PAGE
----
existence of Apache OpenOffice.  However, Apache OpenOffice became an avenue to its achievement.

The rebasing effort involved acquiring and checking in ALv2-licensed code that was essentially
the same as the underlying OpenOffice.org code of LibreOffice.  Any modifications (under those
dual MPL+LGPL grants of license) were reapplied.  The rewriting of headers reflects that,
although it appears to have been done wholesale.  Continuing contributions are also under
those dual cases.

This practice also continued, although now less and less, with regard to post-Oracle contributions
to the Apache OpenOffice code by Apache Project (and incubator) contributors.  This extended
to the grant of some IBM Lotus Symphony code (that was never LGPL) to Apache OpenOffice that
provided important accessibility and popular UI features, now employed in LibreOffice to varying

That this is a one-way arrangement is difficult.  It offends some although it is part of the
ASF DNA and treatment of its public-interest obligations that there are no barriers to such
behavior, so long as the ALv2 and ASF trademarks are honored appropriately.

-----Original Message-----
From: Mark Struberg [mailto:struberg@yahoo.de] 
Sent: Wednesday, August 12, 2015 02:12
To: legal-discuss@apache.org
Subject: Re: InfoWorld article on LibreOffice and OpenOffice

I am personally not happy with the way LO treated this (exactly beause of the practical reasons
you pointed out).

And also because they added the (c) LibreOffice and Licensed under MPL to ALL files even if
they did not change a single code line from the ALv2 version - they initially only did reformatting
to all the code without changing the content and logic. And thus those files are imo still
100% ALv2 with NO effective parts of MPL actually! [1][2][3]

Let’s do a mind-game: if you follow their way and extend it even more then this might end
up with 

 * this file contains content licensed under MPL, ALv2, BeerLicense, BSD, MIT.

And eventually one day

 * this file contains content licensed under MPL, ALv2, BeerLicense, BSD, MIT, LGPL 
 * and we actually don’t know ourselves what else.

Of course I’m not expecting they will add LGPL or even GPL parts, but you get the idea.
If you follow this route then they will simply not been able to say what license which line
belongs to and it will deminish the usage. So they need to be very careful.


[1] of course they did lots of work in the last 2 years and this new work is ALv2/MPL mixed,
or only MPL? How can a contributor know?
[2] Please help me understand this: this is not a dual-licensed code but a ‚mixed‘ code.
How does this work in practice when it comes to contributions?
[3] The way I know how to handle such situations is to comment code blocks which are taken
from a differently licensed base. But LO didn’t do that.

> Am 11.08.2015 um 19:18 schrieb Richard Eckart de Castilho <rec@apache.org>:
> On 11.08.2015, at 19:01, Marvin Humphrey <marvin@rectangular.com> wrote:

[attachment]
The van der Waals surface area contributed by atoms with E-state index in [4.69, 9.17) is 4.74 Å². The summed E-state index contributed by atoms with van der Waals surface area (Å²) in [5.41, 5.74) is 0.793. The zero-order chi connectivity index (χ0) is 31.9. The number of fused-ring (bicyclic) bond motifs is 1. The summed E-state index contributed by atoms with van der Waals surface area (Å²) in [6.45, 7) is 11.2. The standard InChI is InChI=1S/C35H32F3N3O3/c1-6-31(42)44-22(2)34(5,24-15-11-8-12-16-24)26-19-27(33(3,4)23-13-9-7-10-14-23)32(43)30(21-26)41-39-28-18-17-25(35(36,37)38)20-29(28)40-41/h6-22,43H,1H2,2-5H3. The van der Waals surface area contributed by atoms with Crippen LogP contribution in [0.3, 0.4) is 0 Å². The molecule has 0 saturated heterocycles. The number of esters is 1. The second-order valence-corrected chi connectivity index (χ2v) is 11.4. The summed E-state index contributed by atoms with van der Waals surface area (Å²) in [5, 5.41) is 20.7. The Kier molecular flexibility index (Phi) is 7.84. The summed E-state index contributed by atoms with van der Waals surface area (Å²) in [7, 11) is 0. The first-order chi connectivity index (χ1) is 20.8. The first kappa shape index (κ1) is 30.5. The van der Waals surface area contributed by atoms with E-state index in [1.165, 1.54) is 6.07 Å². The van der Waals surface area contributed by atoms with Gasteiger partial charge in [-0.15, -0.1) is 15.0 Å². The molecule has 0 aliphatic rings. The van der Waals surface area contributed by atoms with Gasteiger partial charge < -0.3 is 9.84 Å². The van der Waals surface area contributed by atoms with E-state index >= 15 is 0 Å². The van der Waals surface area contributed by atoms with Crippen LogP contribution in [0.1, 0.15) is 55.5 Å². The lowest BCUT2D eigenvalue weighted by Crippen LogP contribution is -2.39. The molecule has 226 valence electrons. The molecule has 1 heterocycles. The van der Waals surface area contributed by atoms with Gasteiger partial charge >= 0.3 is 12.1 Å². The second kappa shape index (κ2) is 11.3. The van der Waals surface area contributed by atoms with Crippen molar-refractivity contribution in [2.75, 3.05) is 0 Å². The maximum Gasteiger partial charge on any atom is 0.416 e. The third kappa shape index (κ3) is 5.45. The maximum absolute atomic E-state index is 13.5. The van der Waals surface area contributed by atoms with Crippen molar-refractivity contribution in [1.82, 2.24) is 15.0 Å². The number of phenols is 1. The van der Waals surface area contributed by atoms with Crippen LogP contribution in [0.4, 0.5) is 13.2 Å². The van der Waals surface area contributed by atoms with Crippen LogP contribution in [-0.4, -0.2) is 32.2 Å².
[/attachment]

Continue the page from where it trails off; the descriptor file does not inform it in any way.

>> On Tue, Aug 11, 2015 at 9:10 AM, Richard Eckart de Castilho
>> <rec@apache.org> wrote:
>>> If we allowed to integrate patches under MPL, we could just as well put the
>>> whole project accepting these patches under MPL -because managing multiple
>>> licenses within a single source file is not practicable and having a large
>>> number of foreign-licensed files makes refactoring impracticable.
>> Right, so how have LO managed the integration of Apache-licensed content when
>> the result would be multiply-licensed source files?
> Ok, let's see an example:
> http://cgit.freedesktop.org/libreoffice/core/commit/?id=bdb3f642973b7c7b9ce8bdae1344e4ab520f942a
> The committer here seems to have pulled in a commit from the AOO repository. 
> Looking at one of the files affected by the change, we can see this license header
> /*
> * This file is part of the LibreOffice project.
> *
> * This Source Code Form is subject to the terms of the Mozilla Public
> * License, v. 2.0. If a copy of the MPL was not distributed with this
> * file, You can obtain one at http://mozilla.org/MPL/2.0/.
> *
> * This file incorporates work covered by the following license notice:
> *
> *   Licensed to the Apache Software Foundation (ASF) under one or more
> *   contributor license agreements. See the NOTICE file distributed
> *   with this work for additional information regarding copyright
> *   ownership. The ASF licenses this file to you under the Apache
> *   License, Version 2.0 (the "License"); you may not use this file
> *   except in compliance with the License. You may obtain a copy of
> *   the License at http://www.apache.org/licenses/LICENSE-2.0 .
> */
> That's ok. But now what happens if somebody chose to refactor code from that file into
another file that does not have such a header? It will be hard to impossible to track down
which lines are under which license. 
> The easiest solution would be for LO to simply add that header to *all* of their files
(I'm not sure if they did that) to avoid the headache of tracking such a thing - or at least
be very generous with adding such multi-license headers. But for them that's not a problem
because the dominating license here is the MPL with its copyleft, right? 
> I don't think there is much incentive at LO in trying to isolate ASL-licensed changes
back out. It doesn't affect their ability for refactoring so much if they are generous with
these multi-license headers. 
> On the contrary, the ASF policy cares about isolating such foreign licenses as much as
possible. One effect is that the ability to refactor "pure" ASL code is maximized.
> And at that point we come back to what I stated before: If we allowed to integrate patches
under MPL (or any copyleft license), we could just as well go ahead put the whole project
accepting these patches under MPL.
> Cheers,
> -- Richard